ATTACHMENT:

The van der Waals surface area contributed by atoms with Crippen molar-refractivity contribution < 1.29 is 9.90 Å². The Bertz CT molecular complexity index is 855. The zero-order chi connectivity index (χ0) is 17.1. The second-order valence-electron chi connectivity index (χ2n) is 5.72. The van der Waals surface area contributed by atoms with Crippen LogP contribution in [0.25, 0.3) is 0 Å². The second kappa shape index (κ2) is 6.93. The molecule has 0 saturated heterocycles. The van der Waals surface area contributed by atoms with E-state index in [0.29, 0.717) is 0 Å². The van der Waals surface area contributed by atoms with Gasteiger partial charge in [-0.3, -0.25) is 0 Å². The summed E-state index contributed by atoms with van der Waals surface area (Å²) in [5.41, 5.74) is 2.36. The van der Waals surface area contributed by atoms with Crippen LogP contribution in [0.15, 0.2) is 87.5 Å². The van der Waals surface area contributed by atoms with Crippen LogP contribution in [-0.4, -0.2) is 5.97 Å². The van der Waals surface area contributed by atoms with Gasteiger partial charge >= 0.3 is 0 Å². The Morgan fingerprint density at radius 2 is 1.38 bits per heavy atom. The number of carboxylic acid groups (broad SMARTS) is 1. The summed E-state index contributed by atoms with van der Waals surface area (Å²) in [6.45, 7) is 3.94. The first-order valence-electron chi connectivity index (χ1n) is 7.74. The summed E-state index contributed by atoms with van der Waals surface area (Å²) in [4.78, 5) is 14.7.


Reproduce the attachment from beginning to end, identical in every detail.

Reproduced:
The van der Waals surface area contributed by atoms with Crippen molar-refractivity contribution < 1.29 is 9.90 Å². The Bertz CT molecular complexity index is 855. The zero-order chi connectivity index (χ0) is 17.1. The second-order valence-electron chi connectivity index (χ2n) is 5.72. The van der Waals surface area contributed by atoms with Crippen LogP contribution in [0.25, 0.3) is 0 Å². The second kappa shape index (κ2) is 6.93. The molecule has 0 saturated heterocycles. The van der Waals surface area contributed by atoms with E-state index in [0.29, 0.717) is 0 Å². The van der Waals surface area contributed by atoms with Gasteiger partial charge in [-0.3, -0.25) is 0 Å². The summed E-state index contributed by atoms with van der Waals surface area (Å²) in [5.41, 5.74) is 2.36. The van der Waals surface area contributed by atoms with Crippen LogP contribution in [0.15, 0.2) is 87.5 Å². The van der Waals surface area contributed by atoms with Crippen LogP contribution in [-0.4, -0.2) is 5.97 Å². The van der Waals surface area contributed by atoms with Gasteiger partial charge >= 0.3 is 0 Å². The Morgan fingerprint density at radius 2 is 1.38 bits per heavy atom. The number of carboxylic acid groups (broad SMARTS) is 1. The summed E-state index contributed by atoms with van der Waals surface area (Å²) in [6.45, 7) is 3.94. The first-order valence-electron chi connectivity index (χ1n) is 7.74. The summed E-state index contributed by atoms with van der Waals surface area (Å²) in [4.78, 5) is 14.7.